[gmx-users] What is best way to get multiple chains?

Mark Abraham Mark.Abraham at anu.edu.au
Wed Oct 14 01:27:12 CEST 2009

ms wrote:
> Hi,
> I am a gmx newbie, so please don't bite too much! :)
> Learning gmx, I am experimenting with simulations with multiple
> identical small chains. What I did was:
> - I generated the peptides with pymol
> - Generated a .gro with pdb2gmx

This step is "generating a molecular topology". You don't need a .gro - 
it's just a regularized coordinate file produced as a side-effect.

> - Used editconf to create translated copies

Try genconf to do the replication. That should remove much of the manual 
labour. You would still probably need to edit in the chain IDs yourself, 
but that's easy work with a script or good editor.

> - Stitching them together and creating the complete file, adjusting
> numbers etc. manually
> It worked well, but the chains are not recognized as *different* chains
> -which could be useful. Documentation says I should use another format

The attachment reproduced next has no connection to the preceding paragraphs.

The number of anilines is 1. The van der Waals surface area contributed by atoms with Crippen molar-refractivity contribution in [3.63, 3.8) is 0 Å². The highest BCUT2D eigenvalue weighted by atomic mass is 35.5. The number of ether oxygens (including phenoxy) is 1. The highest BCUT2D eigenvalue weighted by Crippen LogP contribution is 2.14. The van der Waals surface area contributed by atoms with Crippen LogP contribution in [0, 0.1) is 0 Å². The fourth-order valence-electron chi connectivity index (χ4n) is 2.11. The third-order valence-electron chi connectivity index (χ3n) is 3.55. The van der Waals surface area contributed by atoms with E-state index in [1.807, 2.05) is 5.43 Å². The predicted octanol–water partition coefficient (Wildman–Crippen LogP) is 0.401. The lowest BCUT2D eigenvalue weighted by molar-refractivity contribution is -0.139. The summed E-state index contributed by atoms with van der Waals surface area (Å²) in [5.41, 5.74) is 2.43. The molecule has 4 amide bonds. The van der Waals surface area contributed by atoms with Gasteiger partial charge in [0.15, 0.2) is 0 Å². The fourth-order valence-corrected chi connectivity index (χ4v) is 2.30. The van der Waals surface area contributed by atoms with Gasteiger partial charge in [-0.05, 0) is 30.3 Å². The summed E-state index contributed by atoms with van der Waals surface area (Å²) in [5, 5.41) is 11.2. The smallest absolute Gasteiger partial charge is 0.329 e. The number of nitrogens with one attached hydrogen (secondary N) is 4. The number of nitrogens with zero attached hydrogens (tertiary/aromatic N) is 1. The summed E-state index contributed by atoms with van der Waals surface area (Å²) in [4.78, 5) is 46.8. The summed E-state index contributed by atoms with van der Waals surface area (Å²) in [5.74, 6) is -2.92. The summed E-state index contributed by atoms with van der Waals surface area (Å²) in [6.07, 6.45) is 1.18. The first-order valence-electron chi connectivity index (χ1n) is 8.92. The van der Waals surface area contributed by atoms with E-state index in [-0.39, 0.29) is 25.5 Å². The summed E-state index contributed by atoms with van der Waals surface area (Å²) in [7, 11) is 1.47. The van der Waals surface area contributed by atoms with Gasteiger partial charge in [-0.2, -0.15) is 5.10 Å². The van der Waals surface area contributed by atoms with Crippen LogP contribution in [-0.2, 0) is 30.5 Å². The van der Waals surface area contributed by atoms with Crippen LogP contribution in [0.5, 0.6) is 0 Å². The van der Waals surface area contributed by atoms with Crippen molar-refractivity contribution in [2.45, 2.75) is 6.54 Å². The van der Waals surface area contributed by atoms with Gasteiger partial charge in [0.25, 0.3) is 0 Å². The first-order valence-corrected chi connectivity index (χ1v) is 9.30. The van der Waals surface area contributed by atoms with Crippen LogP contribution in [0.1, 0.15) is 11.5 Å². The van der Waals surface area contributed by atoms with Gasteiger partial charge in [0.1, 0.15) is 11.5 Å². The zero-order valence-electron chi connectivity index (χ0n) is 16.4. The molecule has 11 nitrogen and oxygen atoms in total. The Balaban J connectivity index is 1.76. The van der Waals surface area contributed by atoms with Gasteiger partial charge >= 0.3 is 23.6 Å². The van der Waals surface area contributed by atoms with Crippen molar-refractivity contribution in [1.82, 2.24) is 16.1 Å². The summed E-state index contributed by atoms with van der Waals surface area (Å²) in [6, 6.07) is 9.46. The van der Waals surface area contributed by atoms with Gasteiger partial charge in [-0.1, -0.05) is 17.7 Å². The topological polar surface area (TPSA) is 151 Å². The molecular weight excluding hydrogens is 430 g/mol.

> like the pdb, but it is a bit sparse on the subject. I think I can use
> pdb instead of gro if needed, but does this also work when creating
> boxes etc.? Isn't there a way to get chain identifiers in a gro file?
> What is best practice?

What do you want the chain identifiers for? I'm not aware of a 
post-pdb2gmx purpose that they might serve.

If your system is N identical peptides in a solvent, then best practice 
for generating a complete .top is to generate one for a single peptide 
in solvent (e.g. pdb2gmx - editconf - genbox). Then generate a 
coordinate file which contains the N peptides' coordinates followed by 
all the solvent (e.g. genconf - genbox). Then edit the [ molecules ] 
section of the original .top to match. Other solutions are possible, but 
require more involved use of pdb2gmx, and might indeed want chain IDs.


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